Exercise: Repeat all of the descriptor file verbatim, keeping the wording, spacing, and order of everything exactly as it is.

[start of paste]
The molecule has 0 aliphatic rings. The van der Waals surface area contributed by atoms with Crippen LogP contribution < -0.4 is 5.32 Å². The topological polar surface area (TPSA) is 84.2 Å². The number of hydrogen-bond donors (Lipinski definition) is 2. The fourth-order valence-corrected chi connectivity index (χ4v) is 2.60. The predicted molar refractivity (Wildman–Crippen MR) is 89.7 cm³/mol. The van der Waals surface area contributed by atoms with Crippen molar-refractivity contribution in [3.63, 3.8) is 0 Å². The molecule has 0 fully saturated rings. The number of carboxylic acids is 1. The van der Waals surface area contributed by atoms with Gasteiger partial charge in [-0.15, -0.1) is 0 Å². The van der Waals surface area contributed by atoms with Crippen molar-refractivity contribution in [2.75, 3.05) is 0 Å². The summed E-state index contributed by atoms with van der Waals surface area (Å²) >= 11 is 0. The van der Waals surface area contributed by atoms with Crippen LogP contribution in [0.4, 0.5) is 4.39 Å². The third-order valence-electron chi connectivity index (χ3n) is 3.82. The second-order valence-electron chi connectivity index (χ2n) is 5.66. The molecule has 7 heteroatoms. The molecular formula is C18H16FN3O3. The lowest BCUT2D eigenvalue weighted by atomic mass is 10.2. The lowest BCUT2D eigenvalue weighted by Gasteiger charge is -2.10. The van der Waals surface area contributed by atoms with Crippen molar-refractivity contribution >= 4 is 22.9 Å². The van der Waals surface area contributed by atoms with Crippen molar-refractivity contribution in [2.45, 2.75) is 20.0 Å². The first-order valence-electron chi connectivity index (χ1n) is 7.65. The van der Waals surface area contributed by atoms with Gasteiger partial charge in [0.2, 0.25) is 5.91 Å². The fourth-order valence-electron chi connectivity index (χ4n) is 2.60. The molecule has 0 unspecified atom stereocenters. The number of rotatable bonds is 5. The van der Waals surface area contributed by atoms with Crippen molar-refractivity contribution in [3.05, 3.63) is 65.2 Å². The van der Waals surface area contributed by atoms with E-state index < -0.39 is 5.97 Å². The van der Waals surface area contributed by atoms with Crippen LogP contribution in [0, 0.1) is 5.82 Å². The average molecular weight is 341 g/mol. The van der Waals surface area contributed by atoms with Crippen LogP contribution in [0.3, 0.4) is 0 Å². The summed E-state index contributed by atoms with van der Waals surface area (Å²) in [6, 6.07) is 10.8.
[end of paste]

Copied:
The molecule has 0 aliphatic rings. The van der Waals surface area contributed by atoms with Crippen LogP contribution < -0.4 is 5.32 Å². The topological polar surface area (TPSA) is 84.2 Å². The number of hydrogen-bond donors (Lipinski definition) is 2. The fourth-order valence-corrected chi connectivity index (χ4v) is 2.60. The predicted molar refractivity (Wildman–Crippen MR) is 89.7 cm³/mol. The van der Waals surface area contributed by atoms with Crippen molar-refractivity contribution in [3.63, 3.8) is 0 Å². The molecule has 0 fully saturated rings. The number of carboxylic acids is 1. The van der Waals surface area contributed by atoms with Gasteiger partial charge in [-0.15, -0.1) is 0 Å². The van der Waals surface area contributed by atoms with Crippen molar-refractivity contribution in [2.75, 3.05) is 0 Å². The summed E-state index contributed by atoms with van der Waals surface area (Å²) >= 11 is 0. The van der Waals surface area contributed by atoms with Crippen LogP contribution in [0.4, 0.5) is 4.39 Å². The third-order valence-electron chi connectivity index (χ3n) is 3.82. The second-order valence-electron chi connectivity index (χ2n) is 5.66. The molecule has 7 heteroatoms. The molecular formula is C18H16FN3O3. The lowest BCUT2D eigenvalue weighted by atomic mass is 10.2. The lowest BCUT2D eigenvalue weighted by Gasteiger charge is -2.10. The van der Waals surface area contributed by atoms with Crippen molar-refractivity contribution >= 4 is 22.9 Å². The van der Waals surface area contributed by atoms with Crippen molar-refractivity contribution in [2.45, 2.75) is 20.0 Å². The first-order valence-electron chi connectivity index (χ1n) is 7.65. The van der Waals surface area contributed by atoms with Gasteiger partial charge in [0.2, 0.25) is 5.91 Å². The fourth-order valence-electron chi connectivity index (χ4n) is 2.60. The molecule has 0 unspecified atom stereocenters. The number of rotatable bonds is 5. The van der Waals surface area contributed by atoms with Crippen molar-refractivity contribution in [3.05, 3.63) is 65.2 Å². The van der Waals surface area contributed by atoms with E-state index < -0.39 is 5.97 Å². The van der Waals surface area contributed by atoms with Crippen LogP contribution in [0, 0.1) is 5.82 Å². The average molecular weight is 341 g/mol. The van der Waals surface area contributed by atoms with Crippen LogP contribution in [0.3, 0.4) is 0 Å². The summed E-state index contributed by atoms with van der Waals surface area (Å²) in [6, 6.07) is 10.8.